Nikita Simonyan: How the son of an Armenian illegal immigrant became the ‘Grandfather of Russian Football’

Nikita Simonyan (back row, third from the left) here as part of the 1958 USSR Cup winning squad. Source: ProSpartak.

245 matches, 160 goals, 0 yellow card and 0 red cards. These statistics are but a microcosm of Nikita Pavlovich Simonyan’s career for Spartak Moscow. Simonyan was as a player, manager, club ambassador and, above all else, still is a keen supporter of Spartak Moscow, and throughout this time has acted as a humble sportsman, functionary and gentleman.

Upon celebrating his 90th birthday last season, the club hosted him as a honoured guest and invited him onto the pitch before the match with FC Rostov at the Otkrytiye Arena. Simonyan was presented with a Spartak shirt with his name and 90 printed on the back before being given the honour to kick off at the stadium he longed for and aimed towards for years. Simonyan is still to this day Spartak’s record goalscorer, having plundered 160 goals in just 244 games. Having played for the club for a decade, his career with the Red-Whites’ was trophy-laden. However, it was not just Spartak that he devoted too much of his life playing and working for, but Russian football in general.

Simonyan, over the course of the rest of his career scored ten goals in twenty appearances for the national team as well as nine in 52 for Krylia Sovetov. He was the record goalscorer in the Soviet Top League on top of holding Spartak’s record. Aside from this, Simonyan has also coached the Peoples’ Team, the Soviet national team, Ararat Yerevan and Cherormomorets Odessa, worked as the president of the Russian Football Union (RFU) three times and is currently the vice-president of the RFU. He holds many achievements spanning through his long career, and aside from still today being Spartak’s record goalscorer and the record goalscorer of the Soviet/Russian Top Division (now the Premier League) he, was also granted Honoured Master of Sports of the USSR in 1956, Honoured Coach of the RSFSR in 1968 and the Chevalier of the Order for Services to the Fatherland in 2011. As both player and coach, he won the Soviet Top League six times, the USSR Cup five times and was part of the 1956 Olympic Gold winning team, the side which was victorious in the 1960 Euro Cup, as well as member of the team which made it to the quarter-final of the 1958 World Cup – a competition the team would have won, had  player-of-his-generation Eduard Streltsov been available for selection.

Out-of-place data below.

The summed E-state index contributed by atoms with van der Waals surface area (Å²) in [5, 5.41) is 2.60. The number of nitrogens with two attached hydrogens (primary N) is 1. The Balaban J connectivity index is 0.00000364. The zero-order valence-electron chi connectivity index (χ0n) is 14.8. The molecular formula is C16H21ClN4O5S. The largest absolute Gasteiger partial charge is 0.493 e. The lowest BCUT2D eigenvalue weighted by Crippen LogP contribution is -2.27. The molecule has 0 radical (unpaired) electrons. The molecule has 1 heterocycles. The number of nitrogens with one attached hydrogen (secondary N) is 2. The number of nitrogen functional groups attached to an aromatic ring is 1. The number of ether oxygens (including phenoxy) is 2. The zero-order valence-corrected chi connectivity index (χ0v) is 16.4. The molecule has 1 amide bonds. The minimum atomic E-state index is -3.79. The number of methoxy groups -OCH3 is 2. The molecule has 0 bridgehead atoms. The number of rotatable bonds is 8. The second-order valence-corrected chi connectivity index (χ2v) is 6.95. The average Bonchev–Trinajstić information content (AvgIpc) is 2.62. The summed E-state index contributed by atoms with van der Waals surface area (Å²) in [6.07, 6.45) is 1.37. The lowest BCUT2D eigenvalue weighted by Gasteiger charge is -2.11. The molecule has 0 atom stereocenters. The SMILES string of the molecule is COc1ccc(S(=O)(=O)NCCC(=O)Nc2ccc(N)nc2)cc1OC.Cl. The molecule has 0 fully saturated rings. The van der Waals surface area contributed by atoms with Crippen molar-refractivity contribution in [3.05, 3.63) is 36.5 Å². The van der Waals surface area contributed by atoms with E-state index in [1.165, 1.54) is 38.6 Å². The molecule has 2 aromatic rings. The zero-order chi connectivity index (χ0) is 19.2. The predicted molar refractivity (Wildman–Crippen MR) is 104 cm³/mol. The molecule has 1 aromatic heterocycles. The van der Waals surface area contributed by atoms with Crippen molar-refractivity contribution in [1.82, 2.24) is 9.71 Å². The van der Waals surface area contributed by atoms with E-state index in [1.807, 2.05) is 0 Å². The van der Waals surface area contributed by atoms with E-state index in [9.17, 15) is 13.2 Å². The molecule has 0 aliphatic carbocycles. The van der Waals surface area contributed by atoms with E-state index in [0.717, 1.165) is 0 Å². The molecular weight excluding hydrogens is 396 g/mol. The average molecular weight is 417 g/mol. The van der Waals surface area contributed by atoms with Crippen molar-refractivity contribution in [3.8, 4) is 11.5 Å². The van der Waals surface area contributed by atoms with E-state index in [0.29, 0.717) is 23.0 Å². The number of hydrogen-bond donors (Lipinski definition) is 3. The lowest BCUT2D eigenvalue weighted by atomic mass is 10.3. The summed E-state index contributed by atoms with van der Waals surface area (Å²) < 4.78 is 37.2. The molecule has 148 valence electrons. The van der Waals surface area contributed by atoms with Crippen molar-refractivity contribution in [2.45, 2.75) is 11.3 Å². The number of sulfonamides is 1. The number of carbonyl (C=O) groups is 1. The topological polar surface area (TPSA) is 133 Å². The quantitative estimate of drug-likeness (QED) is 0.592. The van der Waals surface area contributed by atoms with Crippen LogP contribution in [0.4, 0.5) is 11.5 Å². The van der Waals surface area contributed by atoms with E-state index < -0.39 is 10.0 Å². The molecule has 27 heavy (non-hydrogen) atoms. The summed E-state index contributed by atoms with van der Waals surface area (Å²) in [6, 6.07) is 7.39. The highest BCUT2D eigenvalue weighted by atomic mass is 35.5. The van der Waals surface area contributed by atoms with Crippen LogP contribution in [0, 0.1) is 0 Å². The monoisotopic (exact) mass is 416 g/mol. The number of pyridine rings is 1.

Last week, Simonyan celebrated his 91st birthday, and is rightfully regarded as the ‘grandfather of Russian football’, but if it wasn’t for a series of terrible wars, he may have been regarded as the ‘grandfather of Armenian football’.

Refugees rightly and deservedly decide to flee from war zones, as we have seen recently with the Bosnian War, the Maidan Revolution and the crisis in Syria as just a few examples.  The Armenian populace spent almost five hundred years under Persian rule, outlasting the Safavid, Afsharid and Qajar dynasties, and under all three, Armenian land was disrupted and destroyed constantly between Ottoman-Safavid warfare. From 1828-1918 the region was denoted as Eastern Armenia and ruled by the Romanov dynasty, officially subjugates of the Russian Empire – and once again subjected to great hardship under “foreign” rule.

Armenia in the early-1920s however, suffered particularly from the strain of numerous wars emanating directly from their independence, declared in May 1918. Over 200,000 Armenians fought in the ranks of Allied units during the First World War itself with half of these dying in battle. Even after the Soviet withdrawal after the October Revolution, Armenian troops still fought Turkish forces and were pivotal in stopping the Axis powers reaching the oil-rich lands surrounding Baku in Azerbaijan.  However, from 1918-1926, the nation suffered directly fighting for independence as part of the Russian Civil War, with some regions fighting all the way up to 1926 despite the Soviet Union annexing the First Armenian Republic in 1922.